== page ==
Cutting tools fitted at the face of the TBM need maintenance and/or replacement. A team of miners then enter the working chamber through man locks fitted on the TBM. Man locks are operated by experienced operators till completion of work. These hyperbaric interventions normally last for a short duration of up to a week or longer depending on damage sustained to cutting tools. Competent manpower and equipment is required to support the operations. Many safety parameters need to be met and are stringent.

Although the technique is over a century old, compressed air working (CAW) has not been used extensively in India. Caisson sinking during bridge and port development have been the only construction sites where CAW has been used in the past. In caisson sinking or in old conventional pressurized tunnel construction, a large number of workers toiled in compressed air. On a TBM, one team consists of three persons who work in compressed air for up to 8 h depending on pressure used. They would be relieved by another team and first team decompressed to surface by the man lock operators.

Compressed air working

Assessment of fitness to work in compressed air was the first task. Volunteers were requested for among the engineers and other workers, both technical and nontechnical. Every individual required a thorough physical examination along with a number of investigations which consisted of chest X-ray, X-ray of long bones and joints, spirometry, audiometry, resting ECG and exercise test, and a complete blood count along with random blood glucose estimation. Individuals with deviated nasal septum (DNS), chronic asthma and other lung pathology, history of middle ear infections were rejected. On completion of medical examination, successful candidates were subjected to a pressure test to 1.8 bar for 10 min in the therapeutic chamber (medical lock). Prior to pressure test, they were taught Valseva maneuver. Pressurization was done very gradually over 5 min for them to practice and learn Valseva maneuver effectively. Those who could not inflate middle ear on increasing pressure or were psychologically unsuitable for to be under pressure were rejected. Psychological aspects play an important role in compressed air. An experienced attendant accompanies the workers and observes their behavior. Confined space, heat, noise, and the fact that unless proper decompression is carried out, he cannot get out of the man lock are main causes of claustrophobia. On the flip side, extra salary or pressure bonus is a major motivating factor. Fitness to work was re-assessed every 3 months and a repeat thorough examination was done annually.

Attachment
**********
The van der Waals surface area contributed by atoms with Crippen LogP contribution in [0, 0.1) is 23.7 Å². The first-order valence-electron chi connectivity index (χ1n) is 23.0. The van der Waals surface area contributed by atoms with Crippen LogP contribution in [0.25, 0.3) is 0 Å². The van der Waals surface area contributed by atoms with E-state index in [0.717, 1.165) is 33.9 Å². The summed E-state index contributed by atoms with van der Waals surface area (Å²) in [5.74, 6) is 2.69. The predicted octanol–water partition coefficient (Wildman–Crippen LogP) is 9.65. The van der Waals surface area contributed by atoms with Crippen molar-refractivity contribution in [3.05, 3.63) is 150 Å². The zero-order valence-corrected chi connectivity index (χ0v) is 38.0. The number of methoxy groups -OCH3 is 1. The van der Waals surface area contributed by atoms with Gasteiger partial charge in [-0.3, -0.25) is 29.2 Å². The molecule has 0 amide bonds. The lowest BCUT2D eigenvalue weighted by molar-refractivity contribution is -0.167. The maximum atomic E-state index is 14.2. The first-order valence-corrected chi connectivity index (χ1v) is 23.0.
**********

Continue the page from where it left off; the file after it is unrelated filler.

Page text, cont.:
Breathing air

Electric compressors were used to supply air and a sample was obtained from every compressor and analyzed for purity. Indian standards for “Breathing air quality,” IS 15879 (2002),[1] was used as benchmark for air purity. Subsequently, air quality was monitored by safety personnel once during every shift using hand-held multigas monitors. Oil vapor and oxides of nitrogen from diesel compressor is a major health hazard. In this project, only electric compressors were used. Diesel compressor was used as a standby. Filters were incorporated on the air line as an additional safety.

Pressure gauge

Pressure gauges used need to be accurate and are to be calibrated every 6 months. In addition, a 24-h pressure recorder is fitted on the man lock. When pressure reading in two gauges differs by 0.05 bar, they need to be re-calibrated or replaced.[2]

Hazards of compressed air working

There are three types of health problem which can be brought by working in compressed air:

  1. Barotrauma: Change in surrounding pressure causes direct damage to air containing cavities in the body directly connected with the surrounding atmosphere, principally ear, sinuses, and lung.
  2. Decompression sickness (DCS): This predominantly occurs as pain around joints, or rarely as a serious, potentially life-threatening condition, which may affect the central nervous system, heart, or lungs.
  3. Dysbaric osteonecrosis: This is a long-term chronic condition damaging the long bone joints, hip, and shoulder.